FWS Lists 201 Salamanders as Injurious

Captive Bred Chinese Fire-bellied Newt

Captive Bred Chinese Fire-bellied Newt

Utilizing the recently enacted Categorical Exclusion, or CatX, the U.S. Fish and Wildlife Service will short-cut procedural checks and balances previously mandated under the National Environmental Policy Act (NEPA). Tomorrow FWS will publish an interim rule in the Federal Register adding 201 salamander species to the “Injurious Wildlife” list. The rule will be enacted without the necessity of FWS to submit an Environmental Assessment (EA), or an Environmental Impact Statement (EIS) under NEPA.

The new rule adding many salamanders to the Injurious list will be enacted as of January 28, 2016, and would have been logistically impossible without the enactment of CatX late last year. After January 28th, import or interstate transport of listed salamanders, without a rigorous federal permit, will be prohibited.

Why is FWS listing Salamanders as Injurious?

To help prevent a deadly fungus from killing native salamanders, the U.S. Fish and Wildlife Service is publishing an interim rule tomorrow to list 201 salamander species as injurious wildlife under the Lacey Act. The fungus Batrachochytrium salamandrivorans, also known as Bsal or salamander chytrid, is carried on the skin of various salamander species. Bsal has caused major die-offs of salamanders in Europe and poses an imminent threat to U.S. native salamander populations. — U.S. Fish and Wildlife Service

While justification for the unprecedented move is not without merit, it bears noting that Bsal has never been found in the U.S., and there has been no evidence of a connection between the spread of Bsal and herpetoculture; the captive production of reptiles and amphibians. Last year, Zoos and the pet industry voluntarily agreed to suspend imports of salamanders into the U.S., increasing speculation regarding FWS’ motivations for the listing. Some will certainly conclude that this move is less about stopping Bsal, and  more about establishing CatX in the law for more liberal future use.

Impact to Herpetoculture
Herpetoculturists will no longer be able to import listed species into the U.S., nor will they be allowed to conduct interstate commerce with captive bred specimens. Regulatory hurdles were put in place for a reason, to avoid arbitrary decision making by agency personnel, and to protect American citizens, business owners and organizations from being run over by their own government. This salamander listing appears to be more about testing the waters for future application of CatX, than stopping Bsal. CatX sets a poor precedent for process and fairness in the regulatory environment. Now that it has been established in the law, stakeholders may be dealing with the consequences of CatX for years to come.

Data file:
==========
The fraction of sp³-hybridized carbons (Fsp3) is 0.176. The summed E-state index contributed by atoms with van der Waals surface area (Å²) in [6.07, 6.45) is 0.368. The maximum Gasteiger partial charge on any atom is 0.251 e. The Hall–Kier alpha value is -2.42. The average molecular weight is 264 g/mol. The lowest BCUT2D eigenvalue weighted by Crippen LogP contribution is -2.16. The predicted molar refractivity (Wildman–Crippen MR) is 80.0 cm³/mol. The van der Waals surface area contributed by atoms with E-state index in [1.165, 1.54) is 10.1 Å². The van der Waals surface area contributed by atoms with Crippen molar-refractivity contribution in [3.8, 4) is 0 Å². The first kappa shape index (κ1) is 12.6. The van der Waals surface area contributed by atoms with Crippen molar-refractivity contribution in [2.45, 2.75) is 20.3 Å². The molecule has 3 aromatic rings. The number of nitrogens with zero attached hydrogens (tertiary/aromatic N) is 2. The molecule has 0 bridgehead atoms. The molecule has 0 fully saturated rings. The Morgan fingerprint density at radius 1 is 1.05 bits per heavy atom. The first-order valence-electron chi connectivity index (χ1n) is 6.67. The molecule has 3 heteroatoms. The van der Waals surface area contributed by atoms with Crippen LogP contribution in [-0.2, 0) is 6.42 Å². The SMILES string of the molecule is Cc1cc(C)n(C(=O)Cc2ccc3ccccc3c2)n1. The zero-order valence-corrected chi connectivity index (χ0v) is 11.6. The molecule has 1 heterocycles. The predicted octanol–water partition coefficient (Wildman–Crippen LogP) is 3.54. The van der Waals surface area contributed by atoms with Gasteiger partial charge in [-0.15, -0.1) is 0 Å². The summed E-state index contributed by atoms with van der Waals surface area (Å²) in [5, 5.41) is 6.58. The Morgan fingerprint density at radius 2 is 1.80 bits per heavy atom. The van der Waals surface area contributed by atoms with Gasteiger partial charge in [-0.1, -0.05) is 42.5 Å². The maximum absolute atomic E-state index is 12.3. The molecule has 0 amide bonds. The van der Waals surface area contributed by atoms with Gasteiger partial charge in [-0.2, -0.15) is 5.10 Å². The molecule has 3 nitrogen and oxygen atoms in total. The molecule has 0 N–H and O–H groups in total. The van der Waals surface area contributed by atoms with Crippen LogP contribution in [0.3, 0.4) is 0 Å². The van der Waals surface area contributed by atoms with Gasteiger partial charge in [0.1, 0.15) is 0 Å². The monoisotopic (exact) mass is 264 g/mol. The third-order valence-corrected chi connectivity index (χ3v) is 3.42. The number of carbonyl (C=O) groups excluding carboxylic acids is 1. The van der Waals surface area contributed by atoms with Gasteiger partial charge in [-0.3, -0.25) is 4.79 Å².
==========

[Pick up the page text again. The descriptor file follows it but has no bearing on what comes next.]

Andrew Wyatt is a government affairs and policy consultant that works exclusively in the wildlife sector. 

WyattP2“The Lacey Act and other wildlife issues are highly charged and contentious. I specialize in working with clients to employ campaign style tactics to change hearts and minds on vital issues in the wildlife sector. Please follow The Last Word for insight and analysis particular to the 21st century wildlife sector. If you would like to discuss the potential advantages of running a targeted issue campaign, and/or a comprehensive government affairs strategy, please call or email me.” ~ Andrew Wyatt


© Andrew Wyatt and The Last Word, 2016. Unauthorized use and/or duplication of this material without express and written permission from this blog’s author and/or owner is strictly prohibited. Excerpts and links may be used, provided that full and clear credit is given to Andrew Wyatt and The Last Word with appropriate and specific direction to the original content.

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13 thoughts on “FWS Lists 201 Salamanders as Injurious

  1. Setting the stage for more draconian regulations of the herp industry, this is how the regulation hungry pin heads will get there way – one little inch at a time. I have all but given up trying to get folks to appreciate the connection between moves like this and the overall assault on our freedom to work with animals of our choosing. Suck it FWS, people only obey regulations that make sense.

  2. But you’re going about this the wrong way! You need to just stop the imports of salamanders and newts, not interstate travel! You literally had said it’s not in the US, so why should hobbyists suffer!

  3. But they’re going about this entirely wrong! They need to make imports illegal, but the interstate travel ban shouldn’t exist! You even said it, it’s not in the US yet! If there are no more imports of sick Wild Caught (WC) newts and salamanders, the Captive Bred (CB) animals should be immune from any disease, and will not infect wild populations. If you could suggest this, I’d strongly suggest that you try to convince anyone you can that this law is stupid, as we need bans on the imports of salamanders and newts, not the interstate travel of healthy, CB animals

  4. Perhaps the merit of the regulatory application will minimize the importation of Bsal into the U.S. and minimize the spread of the pathogen if and when it does show up. I think protection of our native herpetofauna from introduced pathogens may be worth some inconvenience to herpetoculture at this stage. Remember CatX is a human construct that can be amended or struck down by the same legal system that creates regulatory laws.

  5. Given the record of the do-gooders, it is just as likely that this another camel’s head under the tent rather than a sincere attempt to benefit wildlife.

  6. Pingback: Winds of Change: Opportunity for Gain? | The Last Word on Wildlife

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